If the cash ran out a couple of weeks before the vacation, there was always the chance of a couple of nights' work in the union bar - and of course a quick phone call home would often produce at least a modest cheque.
Today it's a different story. The value of the grant is shrinking - and many families on average incomes are shocked to discover that their children will no longer qualify for more than a nominal grant, if any.
To make matters worse, there is the growing fear that at least some universities may start to introduce tuition fees.
If you have a child who is now in the lower sixth, be aware that the prospectuses for September 1998 entry to six leading institutions - Oxford, Cambridge, Durham, Nottingham and Bristol universities and the London School of Economics - include a "wealth warning".
In effect, they are saying to students and their parents: "We don't know if the Government will let us charge - but if it does, we probably will. If you won't be able to pay, don't bother applying."
The Committee of Vice-Chancellors - in effect university managing directors - are generally in favour of tuition fees. But Sir Ron Dearing, chairman of the Higher Education Funding Council, who is advising the government on the issue, has not yet committed himself in public. The truth is that there is still no clear idea of how student finances will work beyond the next couple of years.
But whether tuition fees arrive or not, the education world is unanimous in the view that higher education costs are rising - and that students and their families will have to foot a bigger share of the bill. As one admissions tutor put it this week: "The only sensible advice for parents is to plan for the worst."
Around 40 per cent of students have part-time jobs during term-time, and many more work every vacation. Yet 87 per cent of students still get into debt.
Increasingly, parents have to contribute to the cost of higher education. But what are the costs - and how much help can you expect from the Government?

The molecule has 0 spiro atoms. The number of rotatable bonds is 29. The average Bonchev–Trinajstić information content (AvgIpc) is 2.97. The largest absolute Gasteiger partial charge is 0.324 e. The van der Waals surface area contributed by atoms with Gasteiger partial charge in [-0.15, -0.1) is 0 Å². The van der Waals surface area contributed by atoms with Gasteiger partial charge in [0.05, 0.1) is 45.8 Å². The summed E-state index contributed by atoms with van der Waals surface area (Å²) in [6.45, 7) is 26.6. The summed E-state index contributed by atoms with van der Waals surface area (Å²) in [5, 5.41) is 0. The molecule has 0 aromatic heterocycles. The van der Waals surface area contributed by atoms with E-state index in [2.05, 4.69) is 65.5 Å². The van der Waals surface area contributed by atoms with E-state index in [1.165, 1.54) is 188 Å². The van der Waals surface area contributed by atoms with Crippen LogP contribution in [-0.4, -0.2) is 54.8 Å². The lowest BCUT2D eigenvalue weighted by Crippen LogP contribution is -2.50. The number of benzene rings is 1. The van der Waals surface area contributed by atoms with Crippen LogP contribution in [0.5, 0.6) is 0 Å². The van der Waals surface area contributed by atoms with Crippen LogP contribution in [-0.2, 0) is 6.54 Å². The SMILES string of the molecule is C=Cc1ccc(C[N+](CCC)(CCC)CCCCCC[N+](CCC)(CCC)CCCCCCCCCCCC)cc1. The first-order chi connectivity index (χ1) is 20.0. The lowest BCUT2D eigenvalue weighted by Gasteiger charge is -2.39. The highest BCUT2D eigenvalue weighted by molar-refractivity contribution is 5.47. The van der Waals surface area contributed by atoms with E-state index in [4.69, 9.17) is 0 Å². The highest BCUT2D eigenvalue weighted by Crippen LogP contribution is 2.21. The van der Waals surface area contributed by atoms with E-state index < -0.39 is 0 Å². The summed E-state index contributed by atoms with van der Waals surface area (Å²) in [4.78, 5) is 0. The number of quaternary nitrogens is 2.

At present students receive two forms of support from the state. The local education authority (LEA) will pay tuition fees to the institution and a maintenance grant direct to students to cover all their expenses.
The maintenance grant is means-tested and is based on the income of the parents. In the case of mature students, it is the individual and his or her partner to whom the means test is applied.
The maximum grant is pounds 2,150 a year for students in London and pounds 1,710 a year elsewhere. The means test operates broadly on the same lines as welfare benefits; it allows for household and family expenditure, and classes the remainder as residual income. If the parents have a joint residual income of pounds 16,050 or more, the grant is reduced.
To supplement this, student loans are available. The maximum loan is pounds 2,035 for students in London and pounds 1,645 for students studying elsewhere.
The National Union of Students estimates that the minimum a student living away from home can survive on living in London is around pounds 5,200 a year, and outside London the figure is pounds 4,300. So even if a student received a full grant and the maximum loan, there would still be a shortfall.
In fact, many students do not qualify for the maximum grant, and many find their living expenses, which include accommodation, foods, books and travel, exceed the NUS minimum.
If the maintenance grant system is scrapped, as many expect it will be in the future, Barclays Bank estimates that the average student would owe pounds 20,625 by the end of a three-year degree course.
Many would be put off going on to further education if they thought they would have to borrow this amount.
Increasingly parents are funding their children's education without expecting repayment. If the maintenance grant scheme is to be further reduced or even scrapped, parents may well need to start saving several years in advance.